My kids and grandchildren love my spaghetti sauce. Old-fashioned, not fancy, just packed with good flavor. I have to admit, I vary it from one pot to the next, depending on my mood. But the method is sound, and I happened to have made it yesterday for a family dinner, so short of showing you the two-year-old's red-smeared face (from ear to ear) I figured I'd share. I always make enough for leftovers, and that includes a quart for the freezer. Last trip we took, we knew it was there for the day we came home, and boy was something home cooked a treat. Just remember, label your container with the contents and the date, and don't leave it for next year. The quality will be best in a month or two at the most.
Yield: about 1 gallon of rich, meaty sauce
- 2 yellow onions, chopped
- 2 Tbs. extra-virgin olive oil
- at least 1/2 head garlic, more if you want, chopped
- 1 lb. or so of mushrooms, either crimini or white button, sliced
- 5 or 6 Italian sausages, either mild or hot, as you prefer, cut into chunks (6-8 per sausage)
- 2 lbs. good-quality ground beef (my preference is Estancia free range from Berkeley bowl)
- Herbs of your choice — some basil leaves, oregano, etc. as you prefer, plus, if you like fennel sausage and didn't get it, a small spoonful of fennel seeds
- 1 cup decent red wine
- 3 quarts tomato — I used home-frozen, from last summer's dry farmed Early Girl crop, but canned is fine; chopped in puree works well
- Salt and pepper to taste
- optional: a saved Parmesan rind or two
Dice the onions, choose a large pot (2 gallon size) with a heavy bottom, preferably tri-ply so the sides don't burn, and saute the onions over medium heat in the olive oil, salting lightly . When they're soft and starting to color, add the garlic and the mushrooms. Turn the heat up a bit, and cook until the mushrooms are soft, and their liquid is reabsorbed. As the mushrooms cook, add just a little more salt and some freshly ground black pepper. Once they are 'dry' in the pan, turn up the heat, push all the vegetables to the outside edge, and add the sausage pieces. Cook without moving them till the bottoms brown a bit, then stir the pot, making sure the onion and mushroom mixture isn't burning.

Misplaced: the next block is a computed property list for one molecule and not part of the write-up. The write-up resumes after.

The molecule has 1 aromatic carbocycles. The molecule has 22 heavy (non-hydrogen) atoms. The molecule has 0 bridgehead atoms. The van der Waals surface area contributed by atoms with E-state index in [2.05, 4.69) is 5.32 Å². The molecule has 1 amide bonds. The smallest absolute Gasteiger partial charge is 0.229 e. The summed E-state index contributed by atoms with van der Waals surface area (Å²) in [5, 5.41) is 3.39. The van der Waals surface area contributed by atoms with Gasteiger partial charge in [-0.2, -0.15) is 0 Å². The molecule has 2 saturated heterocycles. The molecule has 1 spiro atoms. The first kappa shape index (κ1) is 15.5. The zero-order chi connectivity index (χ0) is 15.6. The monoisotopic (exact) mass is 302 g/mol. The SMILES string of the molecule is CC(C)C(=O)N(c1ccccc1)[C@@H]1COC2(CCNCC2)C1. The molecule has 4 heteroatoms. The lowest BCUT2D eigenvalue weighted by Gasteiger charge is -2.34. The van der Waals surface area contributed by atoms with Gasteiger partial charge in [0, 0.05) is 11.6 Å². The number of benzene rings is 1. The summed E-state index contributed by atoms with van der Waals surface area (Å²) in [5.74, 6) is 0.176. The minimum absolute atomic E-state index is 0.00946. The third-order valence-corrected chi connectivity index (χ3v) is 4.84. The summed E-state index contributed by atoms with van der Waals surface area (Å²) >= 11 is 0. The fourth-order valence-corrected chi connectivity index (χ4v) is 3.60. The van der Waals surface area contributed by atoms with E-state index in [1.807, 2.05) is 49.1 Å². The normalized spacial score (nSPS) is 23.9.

Add the beef, breaking it up with a wooden spatula. Continue to cook over high heat, stirring not too frequently, but enough to keep things from burning, until all the beef is lightly browned. Add the wine and herbs, and continue to cook until the wine is totally evaporated, over high heat. Add the tomato product, a bit more salt if needed (note: canned tomatoes have salt in them, whild my homemade ones did not). Pop a couple of parmesan rinds into the pot if you have them, they will help flavor the sauce.
Cover with the lid slightly ajar, and let cook, stirring every 15 minutes, until done — at least an hour, maybe a bit longer. Taste, and adjust seasoning if needed with more salt and pepper. Serve with your favorite spaghetti, and some freshly grated Parmesan cheese.